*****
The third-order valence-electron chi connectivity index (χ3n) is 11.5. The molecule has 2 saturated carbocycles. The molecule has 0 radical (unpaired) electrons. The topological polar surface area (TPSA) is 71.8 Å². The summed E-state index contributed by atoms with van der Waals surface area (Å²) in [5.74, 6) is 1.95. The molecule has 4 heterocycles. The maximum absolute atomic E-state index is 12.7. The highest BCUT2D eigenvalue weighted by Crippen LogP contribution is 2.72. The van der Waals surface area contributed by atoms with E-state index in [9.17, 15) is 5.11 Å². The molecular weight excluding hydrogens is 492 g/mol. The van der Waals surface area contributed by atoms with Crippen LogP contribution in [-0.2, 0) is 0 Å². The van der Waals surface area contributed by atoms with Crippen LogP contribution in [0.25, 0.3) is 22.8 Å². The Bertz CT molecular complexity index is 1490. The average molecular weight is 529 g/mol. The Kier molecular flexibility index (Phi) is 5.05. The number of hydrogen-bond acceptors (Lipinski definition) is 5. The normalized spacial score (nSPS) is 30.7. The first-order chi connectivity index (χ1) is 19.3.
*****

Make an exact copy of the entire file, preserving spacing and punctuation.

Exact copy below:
The third-order valence-electron chi connectivity index (χ3n) is 11.5. The molecule has 2 saturated carbocycles. The molecule has 0 radical (unpaired) electrons. The topological polar surface area (TPSA) is 71.8 Å². The summed E-state index contributed by atoms with van der Waals surface area (Å²) in [5.74, 6) is 1.95. The molecule has 4 heterocycles. The maximum absolute atomic E-state index is 12.7. The highest BCUT2D eigenvalue weighted by Crippen LogP contribution is 2.72. The van der Waals surface area contributed by atoms with E-state index in [9.17, 15) is 5.11 Å². The molecular weight excluding hydrogens is 492 g/mol. The van der Waals surface area contributed by atoms with Crippen LogP contribution in [-0.2, 0) is 0 Å². The van der Waals surface area contributed by atoms with Crippen LogP contribution in [0.25, 0.3) is 22.8 Å². The Bertz CT molecular complexity index is 1490. The average molecular weight is 529 g/mol. The Kier molecular flexibility index (Phi) is 5.05. The number of hydrogen-bond acceptors (Lipinski definition) is 5. The normalized spacial score (nSPS) is 30.7. The first-order chi connectivity index (χ1) is 19.3.